By Matthew Stock
Scientists have shown for the first time how a species of tropical fish can distinguish between human faces. The archerfish used in experiments could demonstrate the ability to a high degree of accuracy; despite lacking the crucial neocortex part of the brain which other animals use for sophisticated visual recognition.
The research, conducted by scientists from the University of Oxford and Australia's University of Queensland, wanted to test the long-held belief that differentiating between human faces could only be accomplished by more sophisticated animals, such as primates.
- PHOTOS: Blues dump Bruins to win Stanley Cup after agonizing 52-year wait40 Pictures
- PHOTOS: This Pakistani waiter looks just like Peter Dinklage8 Pictures
The archerfish, found largely in Australia and southeast Asia, was chosen for its ability to spit a jet of water; a technique it uses to shoot down insect prey even above the water level.
In laboratory-based tests, an archerfish was presented with two different images of human faces and trained to 'choose' one of them by shooting a jet of water at it.
"We present them with different stimuli, and it can be a whole range of different things. But what we do is we give them different options and then we train them by giving them a food reward to select a particular one. So this can give us a huge amount of information about what the fish is able to see and how they do it," explained lead author Dr. Cait Newport from the University of Oxford.
In subsequent tests, the archerfish were presented with the learned face and a series of new faces. Researchers found that the fish could discriminate one face from up to 44 new faces with up to an 81 percent success rate. They were able to do this even when features such as head shape and colour were removed from the images.
In her lab at the Department of Zoology, Newport demonstrated a similar level of visual perception in her Picasso triggerfish. The brightly coloured tropical fish were able to successfully pick out a black coloured disc mounted on a board surrounded by white discs.
Newport said the lack of a neocortex in fish and the fact they have no evolutionary need to recognise human faces makes the results of their research all the more surprising.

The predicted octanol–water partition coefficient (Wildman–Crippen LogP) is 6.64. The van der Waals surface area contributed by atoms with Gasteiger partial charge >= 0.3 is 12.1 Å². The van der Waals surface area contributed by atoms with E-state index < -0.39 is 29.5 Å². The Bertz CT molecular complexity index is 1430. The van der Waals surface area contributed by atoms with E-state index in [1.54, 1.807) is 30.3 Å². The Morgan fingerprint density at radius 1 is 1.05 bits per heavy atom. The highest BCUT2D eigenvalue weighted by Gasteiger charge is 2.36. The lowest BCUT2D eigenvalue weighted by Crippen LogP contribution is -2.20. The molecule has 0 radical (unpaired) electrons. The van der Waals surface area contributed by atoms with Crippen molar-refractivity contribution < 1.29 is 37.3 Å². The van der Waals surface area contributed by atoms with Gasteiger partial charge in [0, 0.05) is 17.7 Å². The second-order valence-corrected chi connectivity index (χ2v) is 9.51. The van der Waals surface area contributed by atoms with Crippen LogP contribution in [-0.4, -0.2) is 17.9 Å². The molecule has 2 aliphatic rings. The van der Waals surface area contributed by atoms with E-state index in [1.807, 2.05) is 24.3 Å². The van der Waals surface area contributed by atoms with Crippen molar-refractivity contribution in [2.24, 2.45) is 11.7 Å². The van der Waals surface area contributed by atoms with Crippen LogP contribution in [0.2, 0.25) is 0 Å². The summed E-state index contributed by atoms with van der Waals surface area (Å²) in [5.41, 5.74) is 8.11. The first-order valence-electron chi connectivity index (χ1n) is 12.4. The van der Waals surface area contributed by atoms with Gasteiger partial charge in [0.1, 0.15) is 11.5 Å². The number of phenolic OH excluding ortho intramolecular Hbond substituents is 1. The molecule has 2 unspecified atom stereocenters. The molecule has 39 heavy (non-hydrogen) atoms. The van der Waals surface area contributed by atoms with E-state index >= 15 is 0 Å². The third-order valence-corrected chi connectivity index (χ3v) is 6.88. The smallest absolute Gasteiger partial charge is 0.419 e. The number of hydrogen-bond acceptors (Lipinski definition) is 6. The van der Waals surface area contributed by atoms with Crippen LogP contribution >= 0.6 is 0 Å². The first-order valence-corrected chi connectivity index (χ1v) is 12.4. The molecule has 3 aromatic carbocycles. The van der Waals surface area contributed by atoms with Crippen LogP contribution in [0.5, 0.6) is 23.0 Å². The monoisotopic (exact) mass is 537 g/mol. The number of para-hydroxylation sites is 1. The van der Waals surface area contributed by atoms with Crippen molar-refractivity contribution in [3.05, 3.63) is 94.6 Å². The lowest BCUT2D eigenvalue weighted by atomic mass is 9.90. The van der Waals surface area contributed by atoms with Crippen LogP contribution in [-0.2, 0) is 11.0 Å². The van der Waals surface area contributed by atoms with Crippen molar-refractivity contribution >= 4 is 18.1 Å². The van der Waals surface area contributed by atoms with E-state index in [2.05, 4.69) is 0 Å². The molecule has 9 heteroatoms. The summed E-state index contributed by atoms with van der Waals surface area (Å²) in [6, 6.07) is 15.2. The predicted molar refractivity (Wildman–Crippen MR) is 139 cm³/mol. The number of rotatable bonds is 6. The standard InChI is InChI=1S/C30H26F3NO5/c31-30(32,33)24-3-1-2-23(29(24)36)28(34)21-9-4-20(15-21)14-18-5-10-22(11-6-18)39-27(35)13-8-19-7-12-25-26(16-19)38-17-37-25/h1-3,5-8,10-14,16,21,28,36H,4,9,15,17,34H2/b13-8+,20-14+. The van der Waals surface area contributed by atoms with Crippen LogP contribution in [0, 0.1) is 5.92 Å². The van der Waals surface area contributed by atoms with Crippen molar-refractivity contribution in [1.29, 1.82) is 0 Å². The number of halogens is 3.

"It [the brain] is very large in primates, and it's highly folded, so there is a lot of different connections within the neurons happening in the brain; fish entirely lack that. When you look at a picture of a fish's brain it's only got what we consider the primitive sections of the human brain which are underneath that highly folded neocortex. And yet fish are still able to perform really complex behaviours; they can do facial recognition as we showed, they also build social systems, and there's some evidence of potential tool use," Newport told Reuters, adding that the fish could be applying their pattern recognition ability that evolved to detect aerial prey to the task of discriminating human faces.
The cognition demonstrated by fish sheds some light on their ability to recognise and return to the same territory year after year for breeding. This is something that could be under threat in the Great Barrier Reef due to the current mass bleaching of coral reefs.
Bleaching occurs when the water is too warm, forcing coral to expel living algae and causing it to calcify and turn white. Mildly bleached coral can recover if the temperature drops, otherwise it may die.
Australian scientists have said mass bleaching is likely to destroy half of the northern coral. This could prove devastating for the marine life there.
"These guys [the fish] are looking at colours and patterns and textures. And if all of that is bleached… we don't know if they're still going to be able to find their territories, their homes; we don't know how that will affect how they detect predators or potential prey," said Newport.
The study, published recently in the journal Scientific Reports, suggests that complicated brains are not necessarily needed to recognise human faces, even though subtle features need to be identified in order to differentiate.
Newport added that the research provides evidence that fish have much more impressive visual discrimination abilities than previously believed.
"It is amazing what they can do with a really simple brain, as humans like to call it. Although it seems a bit unfair to call it simple - I think their brains are perfectly adapted to what they do and that's what's important to remember about all this - brains can look different, but they've evolved for different tasks," she said.